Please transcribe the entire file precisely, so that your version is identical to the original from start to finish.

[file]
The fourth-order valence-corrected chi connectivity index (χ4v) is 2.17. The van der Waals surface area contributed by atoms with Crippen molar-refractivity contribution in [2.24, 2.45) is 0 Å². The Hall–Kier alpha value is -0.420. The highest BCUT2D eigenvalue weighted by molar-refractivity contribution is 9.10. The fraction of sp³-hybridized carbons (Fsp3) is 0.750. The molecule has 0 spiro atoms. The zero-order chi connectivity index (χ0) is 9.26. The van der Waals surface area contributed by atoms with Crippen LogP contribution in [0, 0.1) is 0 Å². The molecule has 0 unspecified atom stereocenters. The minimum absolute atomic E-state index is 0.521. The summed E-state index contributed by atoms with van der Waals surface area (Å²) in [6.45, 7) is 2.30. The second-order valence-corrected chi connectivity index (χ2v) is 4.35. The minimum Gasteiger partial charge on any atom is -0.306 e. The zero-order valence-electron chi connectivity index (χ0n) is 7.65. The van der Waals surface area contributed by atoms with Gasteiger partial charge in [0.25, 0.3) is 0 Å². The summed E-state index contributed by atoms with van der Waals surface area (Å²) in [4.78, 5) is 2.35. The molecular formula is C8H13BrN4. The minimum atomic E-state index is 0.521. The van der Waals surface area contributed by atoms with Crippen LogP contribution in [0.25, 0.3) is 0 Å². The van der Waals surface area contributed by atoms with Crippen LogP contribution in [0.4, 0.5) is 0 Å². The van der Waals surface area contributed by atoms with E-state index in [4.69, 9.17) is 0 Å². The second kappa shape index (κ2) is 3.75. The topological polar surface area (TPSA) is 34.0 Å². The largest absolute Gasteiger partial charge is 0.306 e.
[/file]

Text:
The fourth-order valence-corrected chi connectivity index (χ4v) is 2.17. The van der Waals surface area contributed by atoms with Crippen molar-refractivity contribution in [2.24, 2.45) is 0 Å². The Hall–Kier alpha value is -0.420. The highest BCUT2D eigenvalue weighted by molar-refractivity contribution is 9.10. The fraction of sp³-hybridized carbons (Fsp3) is 0.750. The molecule has 0 spiro atoms. The zero-order chi connectivity index (χ0) is 9.26. The van der Waals surface area contributed by atoms with Crippen LogP contribution in [0, 0.1) is 0 Å². The molecule has 0 unspecified atom stereocenters. The minimum absolute atomic E-state index is 0.521. The summed E-state index contributed by atoms with van der Waals surface area (Å²) in [6.45, 7) is 2.30. The second-order valence-corrected chi connectivity index (χ2v) is 4.35. The minimum Gasteiger partial charge on any atom is -0.306 e. The zero-order valence-electron chi connectivity index (χ0n) is 7.65. The van der Waals surface area contributed by atoms with Gasteiger partial charge in [0.25, 0.3) is 0 Å². The summed E-state index contributed by atoms with van der Waals surface area (Å²) in [4.78, 5) is 2.35. The molecular formula is C8H13BrN4. The minimum atomic E-state index is 0.521. The van der Waals surface area contributed by atoms with Crippen LogP contribution in [0.25, 0.3) is 0 Å². The van der Waals surface area contributed by atoms with Crippen LogP contribution in [0.4, 0.5) is 0 Å². The van der Waals surface area contributed by atoms with E-state index in [4.69, 9.17) is 0 Å². The second kappa shape index (κ2) is 3.75. The topological polar surface area (TPSA) is 34.0 Å². The largest absolute Gasteiger partial charge is 0.306 e.